Another bipartisan tax reform effort?

Despite his deep conservatism and at times strident partisanship, Hatch is known for his bipartisan work – and friendship – with the liberal lion from Massachusetts, the late Sen. Ted Kennedy. Hatch – who is also a songwriter, with gold and platinum albums – even wrote a love song, “Souls Along the Way,” for Kennedy and his wife, Vicki, that featured in the film “Ocean’s Twelve.”

Could this be a Kennedyesque opportunity to come together with the lead Democrat on Hatch’s committee, Sen. Ron Wyden of Oregon? The two have worked well together in the past, for instance, on trade.

“Oh yeah,” Hatch said in an interview earlier this month. “I intend to work with him, and I intend to work with House Democrats as well,” he said, rumbling toward his office on one of the Capitol subway trains. However, he lamented, “I wish we had more Democrats in the House and Senate who [were] more willing to work with us.”

Democrats, however, contend that Republicans have no real interest in working together.

It's not that they can't get along. Senator Wyden, for instance, genuinely likes Hatch. “We’re former basketball players,” says the 6'4" Wyden about his 6'2" colleague. “We like telling stories. He sort of treats me like I’m his kid and I’m very fond of him.”

However – and this is a key complaint of Wyden – for something as serious and difficult as tax reform, Democrats need to be consulted from the “get-go.” When Republicans go off on their own, write the bill they want, and then try to round up some Democrats if they need them, that’s not bipartisanship, Wyden tells the Monitor.

The GOP leadership’s decision to use their majority-only procedure “sends a signal that instead of trying to do something bipartisan, you’re saying ‘our way or the highway,’ ” he says.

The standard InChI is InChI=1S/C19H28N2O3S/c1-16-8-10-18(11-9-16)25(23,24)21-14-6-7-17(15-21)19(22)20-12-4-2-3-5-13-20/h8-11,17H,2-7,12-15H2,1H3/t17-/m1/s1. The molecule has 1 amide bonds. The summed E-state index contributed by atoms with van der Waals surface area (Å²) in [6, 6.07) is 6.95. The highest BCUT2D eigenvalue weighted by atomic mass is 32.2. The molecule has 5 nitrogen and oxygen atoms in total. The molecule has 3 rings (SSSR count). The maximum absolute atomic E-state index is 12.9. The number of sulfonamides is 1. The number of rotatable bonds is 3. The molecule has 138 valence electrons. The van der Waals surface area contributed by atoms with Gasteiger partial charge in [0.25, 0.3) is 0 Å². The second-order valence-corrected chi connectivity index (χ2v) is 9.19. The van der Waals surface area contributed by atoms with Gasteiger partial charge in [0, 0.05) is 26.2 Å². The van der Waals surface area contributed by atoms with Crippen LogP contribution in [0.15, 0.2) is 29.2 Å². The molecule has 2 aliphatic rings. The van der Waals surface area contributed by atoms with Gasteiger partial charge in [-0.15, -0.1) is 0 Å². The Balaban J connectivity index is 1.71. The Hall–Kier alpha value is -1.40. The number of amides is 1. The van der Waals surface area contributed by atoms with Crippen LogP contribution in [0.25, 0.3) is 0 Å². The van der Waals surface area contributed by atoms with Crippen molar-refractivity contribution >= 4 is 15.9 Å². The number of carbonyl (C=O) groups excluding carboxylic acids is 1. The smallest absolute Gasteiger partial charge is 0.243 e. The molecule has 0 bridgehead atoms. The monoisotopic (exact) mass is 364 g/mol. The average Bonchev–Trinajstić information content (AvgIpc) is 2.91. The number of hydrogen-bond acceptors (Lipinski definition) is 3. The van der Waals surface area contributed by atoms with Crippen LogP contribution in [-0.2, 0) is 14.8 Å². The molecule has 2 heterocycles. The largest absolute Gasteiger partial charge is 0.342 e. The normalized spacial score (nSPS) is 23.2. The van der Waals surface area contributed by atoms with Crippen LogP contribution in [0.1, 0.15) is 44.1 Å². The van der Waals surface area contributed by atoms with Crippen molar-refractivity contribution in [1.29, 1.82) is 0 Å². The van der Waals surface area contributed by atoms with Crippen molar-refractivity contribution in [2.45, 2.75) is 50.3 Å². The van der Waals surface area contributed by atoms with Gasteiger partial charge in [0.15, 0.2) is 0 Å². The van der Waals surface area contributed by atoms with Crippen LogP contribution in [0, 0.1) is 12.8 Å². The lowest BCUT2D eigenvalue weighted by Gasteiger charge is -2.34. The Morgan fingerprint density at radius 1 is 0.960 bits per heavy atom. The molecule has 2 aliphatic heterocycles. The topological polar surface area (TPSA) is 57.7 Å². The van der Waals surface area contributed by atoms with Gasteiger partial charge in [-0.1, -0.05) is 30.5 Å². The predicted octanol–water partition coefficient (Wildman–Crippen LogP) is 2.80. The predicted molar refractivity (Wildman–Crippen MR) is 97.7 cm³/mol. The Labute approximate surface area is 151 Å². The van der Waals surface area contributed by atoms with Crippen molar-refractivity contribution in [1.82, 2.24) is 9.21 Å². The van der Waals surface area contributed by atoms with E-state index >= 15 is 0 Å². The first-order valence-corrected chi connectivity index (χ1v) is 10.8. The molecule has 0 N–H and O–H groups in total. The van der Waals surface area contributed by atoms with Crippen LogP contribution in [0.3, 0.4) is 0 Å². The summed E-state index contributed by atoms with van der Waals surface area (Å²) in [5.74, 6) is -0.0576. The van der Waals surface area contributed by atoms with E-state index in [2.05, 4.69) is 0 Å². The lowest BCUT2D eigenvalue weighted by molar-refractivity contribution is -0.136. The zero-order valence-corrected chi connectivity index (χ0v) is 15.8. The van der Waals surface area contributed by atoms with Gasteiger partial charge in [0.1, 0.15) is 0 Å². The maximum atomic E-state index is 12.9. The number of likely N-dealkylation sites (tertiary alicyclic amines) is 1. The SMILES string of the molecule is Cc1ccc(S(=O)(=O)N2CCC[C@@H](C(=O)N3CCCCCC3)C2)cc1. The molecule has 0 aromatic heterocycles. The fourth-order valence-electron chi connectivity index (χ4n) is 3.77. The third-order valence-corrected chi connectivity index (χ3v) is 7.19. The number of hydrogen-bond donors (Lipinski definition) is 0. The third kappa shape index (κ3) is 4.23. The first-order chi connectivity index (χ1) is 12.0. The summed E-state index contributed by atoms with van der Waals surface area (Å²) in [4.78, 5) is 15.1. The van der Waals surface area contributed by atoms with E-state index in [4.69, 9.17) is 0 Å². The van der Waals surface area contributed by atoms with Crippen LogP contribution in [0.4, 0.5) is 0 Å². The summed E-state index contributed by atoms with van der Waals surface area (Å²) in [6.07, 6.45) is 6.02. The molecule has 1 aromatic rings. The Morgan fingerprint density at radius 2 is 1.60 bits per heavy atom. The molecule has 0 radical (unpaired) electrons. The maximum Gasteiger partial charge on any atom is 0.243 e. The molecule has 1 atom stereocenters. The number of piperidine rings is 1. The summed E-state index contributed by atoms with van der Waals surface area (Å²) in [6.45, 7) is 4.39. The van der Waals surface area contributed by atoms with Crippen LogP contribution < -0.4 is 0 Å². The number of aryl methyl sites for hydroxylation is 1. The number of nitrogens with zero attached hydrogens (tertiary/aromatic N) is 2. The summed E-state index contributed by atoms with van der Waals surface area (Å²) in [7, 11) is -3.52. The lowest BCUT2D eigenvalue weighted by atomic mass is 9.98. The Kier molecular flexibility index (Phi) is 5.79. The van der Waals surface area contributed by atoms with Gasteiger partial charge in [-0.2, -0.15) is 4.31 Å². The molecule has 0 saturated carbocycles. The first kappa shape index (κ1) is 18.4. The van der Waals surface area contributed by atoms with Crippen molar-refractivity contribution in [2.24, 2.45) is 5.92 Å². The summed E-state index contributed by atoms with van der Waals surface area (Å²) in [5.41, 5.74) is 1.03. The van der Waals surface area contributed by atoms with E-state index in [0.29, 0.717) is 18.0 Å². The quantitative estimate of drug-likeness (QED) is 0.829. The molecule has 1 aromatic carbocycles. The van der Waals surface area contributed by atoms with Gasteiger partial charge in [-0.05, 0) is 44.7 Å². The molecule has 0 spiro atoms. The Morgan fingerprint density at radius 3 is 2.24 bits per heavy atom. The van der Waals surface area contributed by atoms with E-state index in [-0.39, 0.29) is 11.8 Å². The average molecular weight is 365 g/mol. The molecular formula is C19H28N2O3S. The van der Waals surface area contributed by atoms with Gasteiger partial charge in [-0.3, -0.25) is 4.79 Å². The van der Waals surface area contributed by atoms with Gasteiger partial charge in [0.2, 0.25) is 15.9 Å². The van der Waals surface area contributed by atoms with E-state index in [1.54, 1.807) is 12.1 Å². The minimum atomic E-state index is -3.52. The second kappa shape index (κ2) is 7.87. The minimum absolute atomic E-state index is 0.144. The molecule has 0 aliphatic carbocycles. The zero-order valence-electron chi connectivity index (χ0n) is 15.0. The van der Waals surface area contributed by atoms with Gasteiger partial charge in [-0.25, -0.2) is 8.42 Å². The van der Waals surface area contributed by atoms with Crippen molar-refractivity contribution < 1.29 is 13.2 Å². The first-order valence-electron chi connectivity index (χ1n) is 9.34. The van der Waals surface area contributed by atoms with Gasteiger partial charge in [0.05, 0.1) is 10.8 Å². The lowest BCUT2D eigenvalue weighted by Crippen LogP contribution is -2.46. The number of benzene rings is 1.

Wyden says he has personally told the president that tax reform is better done as a bipartisan effort. In a meeting with Trump about trade, the Oregonian deviated for a minute. “I said one sentence: ‘Mr. President, the history of successful tax reforms are ones where both sides come in early, try to find some principles that they hold dear, that the other side can agree with.’ ”

Democrats, however, are sending their own signal, with Senate minority leader Charles Schumer of New York demanding Trump release his tax returns, otherwise any package of tax cuts will be “much harder to pass.” Democrats want to know exactly how the president would benefit from his own proposal.

In a statement Wednesday, Wyden termed the plan “unprincipled” because it cuts taxes for the 1 percent, involves conflicts-of-interest for Trump, and will cause the national debt to explode.

Reminiscing about Kennedy

Hatch reminisces that it was Kennedy who, early on, came to him. The committees at that time were almost all chaired by southern Democrats who did not have a very high opinion of the senator from Massachusetts – though they did like Hatch.

“Kennedy was wise enough to realize that, ‘Hey, I might be able to get something done with Orrin,’ and as you know, we passed all kinds of important legislation.”

But as Hatch – and other senators on both sides of the aisle – so often comment these days, the Senate isn’t what it used to be.